Unit issues in archaeology : measuring time, space, and material /
The relativity of measurement is one of the paradoxes of science. Even as we seek evidence to explain the world around us, the nature of that knowledge depends on our tools. The apparent inconsistency between what we know and how and what we measure points to the importance of scientific method as a...
|Other Authors:||Ramenofsky, Ann F. 1942-, Steffen, Anastasia, 1963-|
Salt Lake City :
University of Utah Press,
Foundations of archaeological inquiry.
Unit issues in archaeology.
The relativity of measurement is one of the paradoxes of science. Even as we seek evidence to explain the world around us, the nature of that knowledge depends on our tools. The apparent inconsistency between what we know and how and what we measure points to the importance of scientific method as a bridge between ideas and entities. This volume emphasizes one aspect of scientific method: units of measure and their construction as applied to archaeology. Attributes, artifact classes, locational designations, temporal periods, sampling universes, culture stages, and geographic regions are all examples of constructed units. Unit Issues in Archaeology discusses how units are defined, described, and evaluated within specified research contexts. Topics include projectile points as chronological markers, the Pecos classification, obsidian and ceramic sourcing, ceramic typology, the "Folsom problem," and landscape-scale units. Throughout the volume, emphasis is placed on the relationship between research goal and measurement. Because research drives the selection and construction of units, units are not treated as unvarying sets of absolutes.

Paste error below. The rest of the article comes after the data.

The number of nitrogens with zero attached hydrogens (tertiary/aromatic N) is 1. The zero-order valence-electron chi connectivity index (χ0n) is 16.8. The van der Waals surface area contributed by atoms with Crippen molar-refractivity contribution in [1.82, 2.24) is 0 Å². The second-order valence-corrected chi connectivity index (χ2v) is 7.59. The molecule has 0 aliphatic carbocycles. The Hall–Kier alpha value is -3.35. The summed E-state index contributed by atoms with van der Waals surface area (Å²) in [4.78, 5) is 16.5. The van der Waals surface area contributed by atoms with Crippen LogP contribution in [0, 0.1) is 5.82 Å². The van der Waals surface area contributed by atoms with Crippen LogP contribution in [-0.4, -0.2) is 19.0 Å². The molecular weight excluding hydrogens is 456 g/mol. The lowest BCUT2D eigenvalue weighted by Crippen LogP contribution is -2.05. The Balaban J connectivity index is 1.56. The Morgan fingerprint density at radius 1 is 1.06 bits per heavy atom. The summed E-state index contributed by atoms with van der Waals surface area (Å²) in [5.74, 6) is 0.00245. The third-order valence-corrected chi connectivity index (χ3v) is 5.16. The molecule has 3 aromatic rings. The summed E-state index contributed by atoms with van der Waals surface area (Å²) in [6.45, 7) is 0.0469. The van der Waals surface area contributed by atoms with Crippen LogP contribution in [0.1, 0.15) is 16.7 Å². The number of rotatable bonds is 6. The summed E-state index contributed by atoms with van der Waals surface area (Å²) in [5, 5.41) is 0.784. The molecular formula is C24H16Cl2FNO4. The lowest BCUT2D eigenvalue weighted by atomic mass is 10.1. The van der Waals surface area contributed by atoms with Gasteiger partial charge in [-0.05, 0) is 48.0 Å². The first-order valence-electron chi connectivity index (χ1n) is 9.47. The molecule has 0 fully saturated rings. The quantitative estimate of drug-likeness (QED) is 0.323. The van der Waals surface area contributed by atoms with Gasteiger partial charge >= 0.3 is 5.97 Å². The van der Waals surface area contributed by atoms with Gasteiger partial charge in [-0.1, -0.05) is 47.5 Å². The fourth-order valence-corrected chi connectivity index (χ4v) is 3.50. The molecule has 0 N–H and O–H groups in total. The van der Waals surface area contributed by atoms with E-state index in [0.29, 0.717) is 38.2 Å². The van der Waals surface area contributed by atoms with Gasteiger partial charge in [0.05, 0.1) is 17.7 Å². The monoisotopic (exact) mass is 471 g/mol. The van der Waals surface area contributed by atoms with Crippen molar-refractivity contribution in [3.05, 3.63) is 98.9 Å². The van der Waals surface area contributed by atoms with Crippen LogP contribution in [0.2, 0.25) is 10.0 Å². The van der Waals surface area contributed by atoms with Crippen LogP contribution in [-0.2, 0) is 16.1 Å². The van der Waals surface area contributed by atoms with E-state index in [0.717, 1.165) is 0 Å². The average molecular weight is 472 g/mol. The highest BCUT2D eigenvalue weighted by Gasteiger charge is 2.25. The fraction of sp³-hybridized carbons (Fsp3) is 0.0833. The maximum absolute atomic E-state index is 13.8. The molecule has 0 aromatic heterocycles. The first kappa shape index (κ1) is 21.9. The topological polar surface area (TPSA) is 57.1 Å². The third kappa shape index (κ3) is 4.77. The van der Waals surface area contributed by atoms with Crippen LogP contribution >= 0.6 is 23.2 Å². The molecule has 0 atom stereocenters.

1 online resource (xiii, 245 pages) : illustrations.
Master and use copy. Digital master created according to Benchmark for Faithful Digital Reproductions of Monographs and Serials, Version 1. Digital Library Federation, December 2002.
Includes bibliographical references (pages 191-236) and index.